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Abraham Lincoln by George Haven Putnam

The General and the planter sat on the piazza


It

soon became evident that there was no real basis for negotiations, and Stephens and his associates had to return to Richmond disappointed. In the same month, was adopted by both Houses of Congress the Thirteenth Amendment, which prohibited slavery throughout the whole dominion of the United States. By the close of 1865, this amendment had been confirmed by thirty-three States. It is probable that among these thirty-three there were several States the names of which were hardly familiar to some of the older citizens of the South, the men who had accepted the responsibility for the rebellion. The state of mind of these older Southerners in regard more particularly to the resources of the North-west was recalled to me years after the War by an incident related by General Sherman at a dinner of the New England Society. Sherman said that during the march through Georgia he had found himself one day at noon, when near the head of his column, passing below the piazza of a comfortable-looking old plantation house. He stopped to rest on the piazza with one or two of his staff and was received by the old planter with all the courtliness that a Southern gentleman could show, even to an invader, when doing the honours of his own house. The General and the planter sat on the piazza, looking at the troops below and discussing, as it was inevitable under the circumstances that they must discuss, the causes of the War.

"General," said the planter, "what troops

are those passing below?" The General leans over the piazza, and calls to the standard bearers, "Throw out your flag, boys," and as the flag was thrown out, he reports to his host, "The 30th Wisconsin."

"Wisconsin?" said the planter, "Wisconsin? Where is Wisconsin?"

"It is one of the States of the North-west," said Sherman.

"When I was studying geography," said the planter, "I knew of Wisconsin simply as the name of a tribe of Indians. How many men are there in a regiment?"

"Well, there were a thousand when they started," said Sherman.

"Do you mean to say," said the planter, "that there is a State called Wisconsin that has sent thirty thousand men into your armies?"

"Oh, probably forty thousand," answered Sherman.

With the next battalion the questions and the answers are repeated. The flag was that of a Minnesota regiment, say the 32d. The old planter had never heard that there was such a State.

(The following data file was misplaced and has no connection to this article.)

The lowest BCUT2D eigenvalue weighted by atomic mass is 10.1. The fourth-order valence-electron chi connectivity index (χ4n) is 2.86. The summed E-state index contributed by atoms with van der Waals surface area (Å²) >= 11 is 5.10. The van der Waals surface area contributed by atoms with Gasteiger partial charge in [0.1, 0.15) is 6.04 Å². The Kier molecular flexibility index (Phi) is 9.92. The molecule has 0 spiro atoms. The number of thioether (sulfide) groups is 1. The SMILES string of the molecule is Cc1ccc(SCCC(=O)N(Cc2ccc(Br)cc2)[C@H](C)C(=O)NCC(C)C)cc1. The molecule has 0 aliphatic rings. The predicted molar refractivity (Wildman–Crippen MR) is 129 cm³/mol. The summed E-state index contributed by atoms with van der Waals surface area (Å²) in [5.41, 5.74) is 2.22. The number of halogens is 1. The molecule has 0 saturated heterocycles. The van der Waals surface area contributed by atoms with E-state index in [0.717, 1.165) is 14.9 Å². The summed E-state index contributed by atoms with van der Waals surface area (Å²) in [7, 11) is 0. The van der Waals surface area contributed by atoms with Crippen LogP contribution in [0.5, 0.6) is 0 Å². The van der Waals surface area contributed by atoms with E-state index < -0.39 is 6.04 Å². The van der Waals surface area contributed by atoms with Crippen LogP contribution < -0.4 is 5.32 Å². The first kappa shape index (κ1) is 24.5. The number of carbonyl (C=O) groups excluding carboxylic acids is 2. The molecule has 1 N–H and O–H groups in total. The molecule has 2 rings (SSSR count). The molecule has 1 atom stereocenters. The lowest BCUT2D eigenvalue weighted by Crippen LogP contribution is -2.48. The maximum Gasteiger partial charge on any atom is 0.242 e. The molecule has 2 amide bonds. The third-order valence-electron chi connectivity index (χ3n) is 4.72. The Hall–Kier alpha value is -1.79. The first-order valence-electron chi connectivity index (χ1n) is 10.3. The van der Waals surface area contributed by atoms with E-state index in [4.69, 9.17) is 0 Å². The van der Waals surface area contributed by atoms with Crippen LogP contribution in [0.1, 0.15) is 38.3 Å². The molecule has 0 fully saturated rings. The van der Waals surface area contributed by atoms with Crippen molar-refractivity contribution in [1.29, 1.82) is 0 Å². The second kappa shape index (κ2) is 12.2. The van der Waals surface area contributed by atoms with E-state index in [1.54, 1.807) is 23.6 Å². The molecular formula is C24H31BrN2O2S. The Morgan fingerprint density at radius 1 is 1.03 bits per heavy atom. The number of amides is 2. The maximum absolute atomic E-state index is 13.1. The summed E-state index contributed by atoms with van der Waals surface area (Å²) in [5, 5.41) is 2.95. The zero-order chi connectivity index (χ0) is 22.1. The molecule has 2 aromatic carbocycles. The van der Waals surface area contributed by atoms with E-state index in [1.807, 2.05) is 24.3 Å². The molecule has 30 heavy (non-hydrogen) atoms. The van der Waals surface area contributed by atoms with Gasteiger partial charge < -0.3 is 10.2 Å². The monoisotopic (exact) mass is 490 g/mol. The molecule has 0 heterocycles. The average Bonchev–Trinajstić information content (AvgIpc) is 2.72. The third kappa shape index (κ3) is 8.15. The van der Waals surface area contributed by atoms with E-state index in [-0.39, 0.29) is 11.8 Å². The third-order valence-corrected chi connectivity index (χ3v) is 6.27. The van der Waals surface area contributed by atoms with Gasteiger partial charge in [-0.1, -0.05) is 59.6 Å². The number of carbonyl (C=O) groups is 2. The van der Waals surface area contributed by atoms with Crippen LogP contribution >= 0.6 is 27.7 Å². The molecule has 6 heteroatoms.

"My God!" he said when he had figured out the thousands of men who had come to the front, from these so-called Indian territories, to maintain the existence of the nation, "If we in the South had known that you had turned those Indian territories into great States, we never should have gone into this war." The incident throws a light upon the state of mind of men in the South, even of well educated men in the South, at the outbreak of the War. They might, of course, have known by statistics that great States had grown up in the North-west, representing a population of millions and able themselves to put into the field armies to be counted by the thousand. They might have realised that these great States of the North-west were vitally concerned with the necessity of keeping the Mississippi open for their trade from its source to the Gulf of Mexico. They might have known that those States, largely settled from New England, were absolutely opposed to slavery. This knowledge was within their reach but they had not realised the facts of the case. It was their feeling that in the coming contest they would have to do only with New England and the Middle States and they felt that they were strong enough to hold their own against this group of opponents. That feeling would have been justified. The South could never have been overcome and the existence of the nation could never have been maintained if it had not been for the loyal co-operation and the magnificent resources of men and of national wealth that were contributed to the cause by the States of the North-west. In 1880, I had occasion, in talking to the two thousand students of the University of Minnesota, to recall the utterance of the old planter. The students of that magnificent University, placed in a beautiful city of two hundred and fifty thousand inhabitants, found it difficult on their part to realise, amidst their laughter at the ignorance of the old planter, just what the relations of the South had been before the War to the new free communities of the North-west.


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